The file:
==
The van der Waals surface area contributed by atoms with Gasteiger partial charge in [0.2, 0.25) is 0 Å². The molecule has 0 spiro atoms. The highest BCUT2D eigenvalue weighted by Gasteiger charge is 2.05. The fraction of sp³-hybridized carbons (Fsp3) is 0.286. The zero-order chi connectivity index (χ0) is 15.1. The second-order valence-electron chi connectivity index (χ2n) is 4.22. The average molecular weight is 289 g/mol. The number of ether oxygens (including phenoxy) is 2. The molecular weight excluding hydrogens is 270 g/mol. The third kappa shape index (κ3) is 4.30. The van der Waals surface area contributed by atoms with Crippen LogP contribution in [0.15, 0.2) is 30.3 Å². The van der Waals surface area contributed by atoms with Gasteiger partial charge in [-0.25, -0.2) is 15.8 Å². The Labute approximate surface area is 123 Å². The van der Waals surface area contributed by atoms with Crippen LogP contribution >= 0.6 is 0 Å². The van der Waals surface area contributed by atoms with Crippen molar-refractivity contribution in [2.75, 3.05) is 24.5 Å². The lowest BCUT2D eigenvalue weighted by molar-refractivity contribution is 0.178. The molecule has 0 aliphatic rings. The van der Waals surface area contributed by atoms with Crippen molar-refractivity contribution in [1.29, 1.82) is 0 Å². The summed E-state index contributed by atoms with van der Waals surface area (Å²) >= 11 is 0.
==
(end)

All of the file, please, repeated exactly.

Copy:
The van der Waals surface area contributed by atoms with Gasteiger partial charge in [0.2, 0.25) is 0 Å². The molecule has 0 spiro atoms. The highest BCUT2D eigenvalue weighted by Gasteiger charge is 2.05. The fraction of sp³-hybridized carbons (Fsp3) is 0.286. The zero-order chi connectivity index (χ0) is 15.1. The second-order valence-electron chi connectivity index (χ2n) is 4.22. The average molecular weight is 289 g/mol. The number of ether oxygens (including phenoxy) is 2. The molecular weight excluding hydrogens is 270 g/mol. The third kappa shape index (κ3) is 4.30. The van der Waals surface area contributed by atoms with Crippen LogP contribution in [0.15, 0.2) is 30.3 Å². The van der Waals surface area contributed by atoms with Gasteiger partial charge in [-0.25, -0.2) is 15.8 Å². The Labute approximate surface area is 123 Å². The van der Waals surface area contributed by atoms with Crippen LogP contribution >= 0.6 is 0 Å². The van der Waals surface area contributed by atoms with Crippen molar-refractivity contribution in [2.75, 3.05) is 24.5 Å². The lowest BCUT2D eigenvalue weighted by molar-refractivity contribution is 0.178. The molecule has 0 aliphatic rings. The van der Waals surface area contributed by atoms with Crippen molar-refractivity contribution in [1.29, 1.82) is 0 Å². The summed E-state index contributed by atoms with van der Waals surface area (Å²) >= 11 is 0.